If you're anything like me, there are so many wonderful things about telling people you're pregnant. For example, you can usually look forward to their excitement, your excitement, the anticipation of a new arrival, plus the numerous things you're bound to experience as your pregnancy progresses. However, there are also so many fears. As a result of that fear, there are at least seven people I hid my pregnancy from, and I'll tell you why.
The truth is that our society tells us pregnancy should be a happy time, a magical time, a time you can't wait to share with anyone and everyone (even strangers) about your future bundle of joy. Hell, that was my experience during my first and second pregnancies. But that's not everyone's experience. Pregnancy is fraught with anxiety, possible perinatal mood disorders, and high-risk health situations that aren't generally thought to be appropriate topics for casual conversation. Even when the stakes aren't complicated by high-risk health complications, in the U.S. we also have only about eight months to plan how we are going to withstand and survive an unpaid maternity leave or, in many cases, no maternity leave at all.
Let us not forgot the unparalleled requirement for working pregnant people to share their protected health information with their employers. Seriously, have you ever thought about how f*cked up that is? What other private health information are we required to share with our employer? Answer: none. We're even demonized depending on how and at what time we disclose. Who can blame pregnant people for wanting a little privacy to process all this heavy, life-altering changes, as well as the complex emotions that go along with them?
Making things even more complicated during my last pregnancy were the three miscarriages I'd had immediately prior. Still, people often questioned my decision not to disclose that I was expecting for so long. Though I previously felt guilt about my decisions to keep that information to myself, I now stand proud of my former self for standing up for her needs and hiding pregnancy from these seven people for these totally valid reasons:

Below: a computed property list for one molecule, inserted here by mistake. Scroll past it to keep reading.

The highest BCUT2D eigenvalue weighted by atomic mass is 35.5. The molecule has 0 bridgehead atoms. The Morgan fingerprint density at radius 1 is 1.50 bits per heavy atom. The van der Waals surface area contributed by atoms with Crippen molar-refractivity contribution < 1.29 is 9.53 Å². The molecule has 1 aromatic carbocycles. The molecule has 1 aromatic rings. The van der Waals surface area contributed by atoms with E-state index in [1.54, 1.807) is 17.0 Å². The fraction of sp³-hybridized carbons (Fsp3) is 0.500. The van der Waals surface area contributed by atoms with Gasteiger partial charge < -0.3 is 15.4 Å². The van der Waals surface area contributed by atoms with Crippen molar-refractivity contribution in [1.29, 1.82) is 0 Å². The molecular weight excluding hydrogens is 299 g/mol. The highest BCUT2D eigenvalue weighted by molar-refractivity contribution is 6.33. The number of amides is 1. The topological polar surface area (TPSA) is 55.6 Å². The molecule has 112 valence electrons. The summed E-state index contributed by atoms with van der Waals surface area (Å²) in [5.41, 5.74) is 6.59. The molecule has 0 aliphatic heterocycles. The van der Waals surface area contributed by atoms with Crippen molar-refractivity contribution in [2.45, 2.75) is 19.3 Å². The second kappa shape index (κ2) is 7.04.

I was about 13 weeks pregnant with baby number two when I had my second interview for a job I really wanted. I had started the interview process well before I became pregnant. I was trying to leave an incredibly stressful and toxic workplace at the time and I totally idealized this new job as my savior for that six month interview process. I was the sole income earner for my family and I could not afford for them to "go another direction" if they found out about my new pregnancy.
I was hired, by the way. The position started two months later so hiding my baby bump was no longer an option. Turns out, as will not be a surprise to any woman in the workplace, I was absolutely right to remain quiet about the bun in my oven. My new boss's reaction when she saw me said more than any "not hiring you because you're pregnant" code words could have.
At first, I hid my pregnancy from everyone. It was my little juicy secret and it felt so profoundly special to keep that secret to myself. In my first, second, and third pregnancies I was able to keep my mouth shut for a whole three days! The secret was exquisite, to be sure, but for the next three pregnancies, silence felt imperative.
After three miscarriages I was wary of sharing my pregnancy with my then 6 and 4 year olds. The miscarriages had devastated them and I could see the effect of the grief that no child should have to feel when hearing about mom's pregnancy. I wasn't really sure what I would do if this pregnancy didn't go full-term.
Obviously, they would know something was wrong if I had to get another dilation and curettage (D&C) but that was something I would worry about later. I just didn't want to subject my kids to the same anxiety I had during the first 13 weeks of my sixth pregnancy, wondering if this would be my Rainbow Baby or just a last-ditch failure.